This is an honest question. Why would you hunt coyotes or any larger animals, inc. deer, with a shotgun where you have a choice? Are you hunting in a densely populated area?

If you need quicker action than you think you can get with a 'scoped rifle, an iron-sighted .243 -.30-06 class seems about right. That's especially true where a wounded rabbit call may produce a cougar or a wild hog or a bear instead of the coyote you're hunting.

And a rifle reaches out better, too. A member of another board (lives in Washington state) used his .303 Lee-Enfield to whack a coyote about 80 yards from his back door one morning. A single shot hit the coyote in the head, killing it instantly. He was using old Remington RN ammo with 180 grain bullets. I guess it shoots to his sights on that No. 1 MK III. I'd prefer the Winchester or Norma ammo with spitzer (pointed) bullets, but he likes that RN Remington bullet, which also works well on deer. I think he's taken a couple of elk with it, although he owns a .338 Winchester for that sort of thing. The .338 is massive overkill for coyotes; the.303 is his grab-it-quick gun if surprise animals appear around his rural home.
Lone Star….Read the answer above this one. Should explain the reason for having a shotgun on stand.
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Old July 22, 2014, 04:30 PM   #17
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Originally Posted by Lone Star View Post
This is an honest question. Why would you hunt coyotes or any larger animals, inc. deer, with a shotgun where you have a choice? Are you hunting in a densely populated area?
Easy to see you aren't a handgunner or bowhunter, and odds are you've never used a muzzle loader. Sometimes the hunt has priority over the kill. Sometimes there are reasons or restrictions either legal or safety wise that make the decision. My honest question to you is, what does it matter what other folks use as long as it's legal and ethical?
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Old July 22, 2014, 04:52 PM   #18
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I've tried to keep an eye out for coyotes on all my hunts and the ones i see are usually very elusive. I am unsure that you will get close enough to one to be able to take out with a shotgun.
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Old July 22, 2014, 10:03 PM   #19
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I've tried to keep an eye out for coyotes on all my hunts and the ones i see are usually very elusive. I am unsure that you will get close enough to one to be able to take out with a shotgun.

This is the last one I got. About 12 yards with a load of 5s. Pretty sure I was close enough.

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Old July 23, 2014, 12:14 AM   #20
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Originally Posted by Lone Star View Post
This is an honest question. Why would you hunt coyotes or any larger animals, inc. deer, with a shotgun where you have a choice? Are you hunting in a densely populated area?
I think in some states, if you want to hunt coyotes at night you have to use a shotgun.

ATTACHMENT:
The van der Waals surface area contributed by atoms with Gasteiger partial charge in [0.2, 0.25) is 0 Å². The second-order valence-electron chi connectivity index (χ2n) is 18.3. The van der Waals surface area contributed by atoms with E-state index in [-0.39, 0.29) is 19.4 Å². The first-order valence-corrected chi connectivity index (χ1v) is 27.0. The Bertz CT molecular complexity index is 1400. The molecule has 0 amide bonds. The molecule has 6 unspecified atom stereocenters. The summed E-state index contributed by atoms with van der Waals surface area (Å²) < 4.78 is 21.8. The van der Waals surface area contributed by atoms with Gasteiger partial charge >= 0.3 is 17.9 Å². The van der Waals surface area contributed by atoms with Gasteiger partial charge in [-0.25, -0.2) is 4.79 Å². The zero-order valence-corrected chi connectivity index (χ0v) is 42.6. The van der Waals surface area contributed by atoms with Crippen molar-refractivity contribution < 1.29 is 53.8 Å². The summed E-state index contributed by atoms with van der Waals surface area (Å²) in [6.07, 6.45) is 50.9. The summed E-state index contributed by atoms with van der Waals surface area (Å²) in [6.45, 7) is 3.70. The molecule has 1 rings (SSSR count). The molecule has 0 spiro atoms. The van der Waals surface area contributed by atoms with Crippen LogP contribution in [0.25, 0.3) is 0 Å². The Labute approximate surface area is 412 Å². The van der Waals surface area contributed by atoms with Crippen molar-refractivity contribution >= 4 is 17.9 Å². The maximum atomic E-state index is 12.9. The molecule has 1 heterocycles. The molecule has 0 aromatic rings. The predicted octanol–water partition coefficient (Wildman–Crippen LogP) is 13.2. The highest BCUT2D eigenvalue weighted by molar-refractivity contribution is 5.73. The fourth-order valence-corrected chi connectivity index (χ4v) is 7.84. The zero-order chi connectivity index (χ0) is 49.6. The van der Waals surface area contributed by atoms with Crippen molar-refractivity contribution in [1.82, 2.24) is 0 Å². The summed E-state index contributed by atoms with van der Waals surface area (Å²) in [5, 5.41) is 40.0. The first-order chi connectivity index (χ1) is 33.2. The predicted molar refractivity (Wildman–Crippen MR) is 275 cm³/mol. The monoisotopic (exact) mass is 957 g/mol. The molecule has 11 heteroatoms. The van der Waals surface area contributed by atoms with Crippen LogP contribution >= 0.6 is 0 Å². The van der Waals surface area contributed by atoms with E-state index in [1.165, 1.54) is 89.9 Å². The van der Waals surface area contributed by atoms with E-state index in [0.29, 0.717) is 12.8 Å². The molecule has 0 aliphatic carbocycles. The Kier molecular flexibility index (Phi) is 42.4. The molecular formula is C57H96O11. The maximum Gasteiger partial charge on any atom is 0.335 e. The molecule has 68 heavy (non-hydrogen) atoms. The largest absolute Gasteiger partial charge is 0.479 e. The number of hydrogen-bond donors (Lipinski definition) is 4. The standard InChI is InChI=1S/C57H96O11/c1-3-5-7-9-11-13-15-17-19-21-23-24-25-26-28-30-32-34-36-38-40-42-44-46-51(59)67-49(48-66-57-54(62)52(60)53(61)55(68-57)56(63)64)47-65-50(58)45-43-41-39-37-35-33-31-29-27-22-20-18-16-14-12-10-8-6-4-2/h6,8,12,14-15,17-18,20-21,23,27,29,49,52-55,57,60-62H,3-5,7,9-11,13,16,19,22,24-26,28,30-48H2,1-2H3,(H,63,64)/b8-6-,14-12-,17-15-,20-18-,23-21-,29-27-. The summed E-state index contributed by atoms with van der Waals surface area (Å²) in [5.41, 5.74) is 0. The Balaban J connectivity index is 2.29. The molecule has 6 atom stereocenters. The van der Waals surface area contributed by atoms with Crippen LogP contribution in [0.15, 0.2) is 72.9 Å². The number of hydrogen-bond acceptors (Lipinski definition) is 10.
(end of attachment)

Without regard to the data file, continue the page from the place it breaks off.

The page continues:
As someone above mentioned, I also had a coyote run up to my decoy while turkey hunting. A load of #6 in a 3 1/2 inch mag from my 12 gauge did the trick quite nicely at 25 yards.
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Old July 23, 2014, 11:41 AM   #21
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Originally Posted by buck460XVR View Post
This is the last one I got. About 12 yards with a load of 5s. Pretty sure I was close enough.

that is amazingly close. the ones i see always run off after they see/hear me in the brush.
i would like to add a coyote kill to the list one day
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Old July 24, 2014, 03:08 PM   #22
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My favorite gun for called in coyotes is a scoped Savage model 24F in .22 Hornet over 3" 20 gauge. That combination has taken dozens of coyotes for me. #4 buckshot works well on called in coyotes.
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Old July 26, 2014, 04:29 PM   #23
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"...I'm in a firearm restriction area..." There's a lot of that here too. No hunting period or calibre restrictions(nothing greater than .270 or .275, by the cartridge name, for small game in some municipalities. Civil servants making decisions about things they know nothing.) in some places. Lot of less informed think the whole of Southern Ontario has calibre restrictions when it's only a few counties and some townships near TO.
Oh, I wouldn't use a shotgun unless I had to. Wiley is smarter than me.
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Old July 31, 2014, 10:06 PM   #24
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Lone Star….I do shoot coyotes with my varmint rifles. This one fell victim to my "Lucky Rifle"…a CZ 527 ultralite predator in 223. I call it my "lucky rifle" because it seems about every time I take it to a stand I end up shooting a coyote with it. Its a sweet, highly accurate, little rifle. I shot this coyote at about 40 yards after calling it in while it stood looking at a decoy.
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Old August 1, 2014, 10:52 PM   #25
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It's not common to get close enough to a yote for shotgun work around here. If so, it's more of a surprise situation. My go to is a centerfire rifle regardless of caliber :-)